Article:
Sunday, November 3, 2013

The Nakasendo walk - Tsumago juku to Magome juku

Tsumago juku to Magome juku by Mr Julie - walked in October 2013

The 8km mountain-pass walk between Tsumago juku and Magome juku is the best preserved/restored section of the historical Edo period NAKASENDO HIGHWAY walking route between Kyoto and the capital at the time, Edo (now the site of Tokyo). It is also part of an earlier Kiso Valley regional transport route.

The Edo period (1603-1867) was ruled by the dominant Tokugawa shogunate who kept the rest of the shoguns (lesser ruling class) and daimyo (regional warlords) in line partly by proclaiming 5 major transport routes for the nation along which all major travel needed to be done. The NAKASENDO (central main route) was the inland route between Kyoto and Edo. The other major Kyoto-Edo route was the famous TOKAIDO (eastern sea route) which was less favoured by many because of frequent wide river crossings. My Mount Fuji page includes a section on a short walk along the TOKAIDO.

The walk (white route) parallels the more recent road and actually joins it for short sections. Signposting is good. The distance between the two towns is approximately 8km and can be walked in 2 to 3 hours. Most reports advise walking north to south (Tsumago to Magome) which we did. This is probably because the first 800m or so from the south thru the preserved/restored part of Magome-juku is seriously uphill and may not be the best way to start a long hike if you are not particularly fit. There is not too much difference in other gradients. The top of the Jukkyoku pass is considerably closer to Magome - about 5.5km into the 8km north-south walk. 

I tilted this modified Google Earth image to try to give some idea of the landscape. It makes the top of the pass look about half way rather than much closer to Magome. There is seriously nice mountain scenery, streams and waterfalls along the route. Some cemeteries, old mills and historic bridges. Frequent bells on post with signs "RING LOUDLY TO FRIGHTEN BEARS" had this Aussie bushman who doesn't give a damn about snakes, wild dogs and spiders ringing like crazy. However late in the walk we passed a local guide with a couple of tourists - he completely ignored a nearby bell.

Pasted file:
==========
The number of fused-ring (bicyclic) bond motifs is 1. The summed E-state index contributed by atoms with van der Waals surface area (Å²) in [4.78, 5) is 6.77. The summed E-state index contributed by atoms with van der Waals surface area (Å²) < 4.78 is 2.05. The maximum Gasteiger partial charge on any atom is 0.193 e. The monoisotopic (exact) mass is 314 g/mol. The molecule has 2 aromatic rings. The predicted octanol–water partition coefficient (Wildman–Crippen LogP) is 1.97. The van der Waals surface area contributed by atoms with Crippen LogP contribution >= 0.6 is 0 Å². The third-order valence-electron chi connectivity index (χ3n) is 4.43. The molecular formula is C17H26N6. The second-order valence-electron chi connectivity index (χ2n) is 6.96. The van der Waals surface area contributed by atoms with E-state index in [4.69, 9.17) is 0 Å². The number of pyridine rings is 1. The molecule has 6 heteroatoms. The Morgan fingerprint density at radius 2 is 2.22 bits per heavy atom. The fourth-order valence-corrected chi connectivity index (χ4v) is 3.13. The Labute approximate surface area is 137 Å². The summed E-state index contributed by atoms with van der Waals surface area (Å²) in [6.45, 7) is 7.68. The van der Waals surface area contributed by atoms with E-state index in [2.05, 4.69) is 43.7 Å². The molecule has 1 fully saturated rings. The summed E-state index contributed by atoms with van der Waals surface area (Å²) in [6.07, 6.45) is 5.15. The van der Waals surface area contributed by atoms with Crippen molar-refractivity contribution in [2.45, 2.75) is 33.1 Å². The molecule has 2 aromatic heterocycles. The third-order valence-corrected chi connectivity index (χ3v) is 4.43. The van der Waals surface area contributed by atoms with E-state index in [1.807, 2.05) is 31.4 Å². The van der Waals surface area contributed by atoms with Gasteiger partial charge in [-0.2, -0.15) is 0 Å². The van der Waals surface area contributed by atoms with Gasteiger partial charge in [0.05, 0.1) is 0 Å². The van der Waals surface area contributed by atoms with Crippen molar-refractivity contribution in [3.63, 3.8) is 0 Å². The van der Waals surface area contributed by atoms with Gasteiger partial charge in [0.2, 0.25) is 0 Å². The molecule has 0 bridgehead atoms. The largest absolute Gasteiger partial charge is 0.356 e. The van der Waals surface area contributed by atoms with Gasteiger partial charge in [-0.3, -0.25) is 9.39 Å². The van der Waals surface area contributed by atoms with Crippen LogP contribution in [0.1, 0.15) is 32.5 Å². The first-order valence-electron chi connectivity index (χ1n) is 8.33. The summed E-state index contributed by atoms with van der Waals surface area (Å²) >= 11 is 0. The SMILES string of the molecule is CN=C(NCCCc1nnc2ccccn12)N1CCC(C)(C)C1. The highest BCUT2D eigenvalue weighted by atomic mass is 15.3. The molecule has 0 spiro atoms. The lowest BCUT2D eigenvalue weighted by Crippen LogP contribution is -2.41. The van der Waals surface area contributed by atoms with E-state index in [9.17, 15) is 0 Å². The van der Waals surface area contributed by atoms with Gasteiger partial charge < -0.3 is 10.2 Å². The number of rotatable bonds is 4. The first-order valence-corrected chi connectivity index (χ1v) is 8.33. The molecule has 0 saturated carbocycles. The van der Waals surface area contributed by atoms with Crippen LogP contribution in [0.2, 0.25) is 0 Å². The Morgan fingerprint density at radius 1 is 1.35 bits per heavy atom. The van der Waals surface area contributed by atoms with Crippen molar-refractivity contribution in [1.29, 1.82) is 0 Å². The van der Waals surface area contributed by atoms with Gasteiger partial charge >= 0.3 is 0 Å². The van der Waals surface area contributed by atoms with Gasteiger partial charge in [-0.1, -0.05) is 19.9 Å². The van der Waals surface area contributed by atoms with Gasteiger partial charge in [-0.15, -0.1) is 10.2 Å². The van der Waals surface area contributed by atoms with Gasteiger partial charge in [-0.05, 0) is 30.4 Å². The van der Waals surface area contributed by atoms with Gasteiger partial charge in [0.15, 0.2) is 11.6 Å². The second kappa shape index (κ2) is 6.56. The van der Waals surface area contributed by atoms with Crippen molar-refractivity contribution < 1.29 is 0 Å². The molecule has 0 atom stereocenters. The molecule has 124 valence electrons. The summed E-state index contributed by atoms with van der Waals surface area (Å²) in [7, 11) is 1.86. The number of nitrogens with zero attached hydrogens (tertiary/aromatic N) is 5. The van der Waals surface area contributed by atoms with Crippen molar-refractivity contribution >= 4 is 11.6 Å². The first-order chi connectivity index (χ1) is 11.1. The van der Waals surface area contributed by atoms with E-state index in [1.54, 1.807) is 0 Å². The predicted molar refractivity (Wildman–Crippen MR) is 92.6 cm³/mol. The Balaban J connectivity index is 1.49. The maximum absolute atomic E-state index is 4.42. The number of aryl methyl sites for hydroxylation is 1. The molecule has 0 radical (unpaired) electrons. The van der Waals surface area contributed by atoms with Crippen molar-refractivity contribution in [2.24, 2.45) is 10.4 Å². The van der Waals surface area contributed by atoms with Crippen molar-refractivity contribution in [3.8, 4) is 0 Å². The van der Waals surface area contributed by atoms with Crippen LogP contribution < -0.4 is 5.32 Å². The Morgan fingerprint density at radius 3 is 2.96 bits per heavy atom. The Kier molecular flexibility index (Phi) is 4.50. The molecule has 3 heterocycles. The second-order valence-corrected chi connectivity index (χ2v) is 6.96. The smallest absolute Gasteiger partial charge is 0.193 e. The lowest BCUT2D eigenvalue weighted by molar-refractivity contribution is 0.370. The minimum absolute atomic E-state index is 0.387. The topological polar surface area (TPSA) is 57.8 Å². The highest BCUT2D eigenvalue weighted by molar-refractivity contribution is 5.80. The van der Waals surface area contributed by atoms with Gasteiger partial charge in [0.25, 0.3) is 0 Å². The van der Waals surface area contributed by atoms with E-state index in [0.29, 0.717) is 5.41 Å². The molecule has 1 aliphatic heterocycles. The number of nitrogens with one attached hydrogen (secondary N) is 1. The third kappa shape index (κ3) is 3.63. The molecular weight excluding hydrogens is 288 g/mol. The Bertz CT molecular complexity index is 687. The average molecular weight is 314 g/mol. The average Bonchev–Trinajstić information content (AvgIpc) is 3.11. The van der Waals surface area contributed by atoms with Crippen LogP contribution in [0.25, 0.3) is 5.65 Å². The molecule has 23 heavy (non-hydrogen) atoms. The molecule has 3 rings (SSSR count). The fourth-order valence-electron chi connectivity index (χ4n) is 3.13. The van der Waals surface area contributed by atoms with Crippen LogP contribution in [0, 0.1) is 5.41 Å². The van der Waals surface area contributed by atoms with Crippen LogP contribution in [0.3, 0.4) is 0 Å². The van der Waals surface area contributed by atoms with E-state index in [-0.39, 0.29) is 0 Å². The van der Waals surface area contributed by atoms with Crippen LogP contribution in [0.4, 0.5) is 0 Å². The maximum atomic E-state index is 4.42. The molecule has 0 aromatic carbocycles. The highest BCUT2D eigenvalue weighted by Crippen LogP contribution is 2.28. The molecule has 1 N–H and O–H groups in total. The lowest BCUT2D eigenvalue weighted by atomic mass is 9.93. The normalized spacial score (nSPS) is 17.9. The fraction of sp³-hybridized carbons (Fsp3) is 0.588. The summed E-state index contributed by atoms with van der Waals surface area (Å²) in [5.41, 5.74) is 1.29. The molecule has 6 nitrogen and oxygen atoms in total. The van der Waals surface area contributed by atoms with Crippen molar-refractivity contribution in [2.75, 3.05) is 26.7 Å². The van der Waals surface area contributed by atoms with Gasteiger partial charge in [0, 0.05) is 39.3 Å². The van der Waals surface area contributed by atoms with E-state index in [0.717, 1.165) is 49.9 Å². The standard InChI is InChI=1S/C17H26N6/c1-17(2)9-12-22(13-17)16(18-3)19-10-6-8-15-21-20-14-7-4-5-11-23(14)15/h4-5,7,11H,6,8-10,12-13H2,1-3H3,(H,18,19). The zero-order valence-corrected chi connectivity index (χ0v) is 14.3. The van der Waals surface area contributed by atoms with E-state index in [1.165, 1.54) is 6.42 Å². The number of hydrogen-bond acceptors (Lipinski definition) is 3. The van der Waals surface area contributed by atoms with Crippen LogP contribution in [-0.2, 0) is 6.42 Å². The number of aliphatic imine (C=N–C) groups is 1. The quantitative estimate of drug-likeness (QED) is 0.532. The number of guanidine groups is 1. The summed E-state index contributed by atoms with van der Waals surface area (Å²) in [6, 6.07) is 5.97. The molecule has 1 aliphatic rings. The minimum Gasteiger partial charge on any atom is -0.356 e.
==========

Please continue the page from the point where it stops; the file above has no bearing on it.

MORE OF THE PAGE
Access to our start from Tsumago juku (note miss-spelling in shot - too difficult to change) was by a 5 minute bus ride from Nagiso railway station which is part of the main Chuo line between Matsumoto and Nagoya. The trip from Matsumoto is lovely with outstanding valley and mountain views. Only local trains stop at Nagiso. At the end of our walk we exited Magome juku (again miss-spelled!) by bus to Nakatsugawa railway station (15 minutes). Express trains stop here. Note you can't do Matsumoto to Nakatsugawa or Nagiso on an Eastern JR Rail pass - don't ask how I know this. A  general JR Rail Pass will work from both Matumoto to the north and Nagoya to the south.

We started with a 15 minutes stroll thru the restored part of Tsumago juku. This section was the 42nd of 69 post towns (places where travellers stopped overnight) between Edo and Kyoto. As such most of these buildings which date from the mid-1700s used to be inns, restaurants, stables, temples or shops. 

Current use of the restored buildings is largely for touristy activities like restaurants, souvenirs, and craft shops like these traditional wood carvers, although some are dwellings. There is a tourist information office about midway through the old town with good maps etc. The whole trek is very foreign-tourist friendly with abundant signs and information in English. Most of the tourists we saw were domestic. There is also tourist accommodation - these places will send luggage on to the other end to meet you at the conclusion of your walk. 

Some seriously nice countryside is passed through. The track goes over probably a dozen creeks along the way. Short side tracks lead to waterfalls and viewpoints.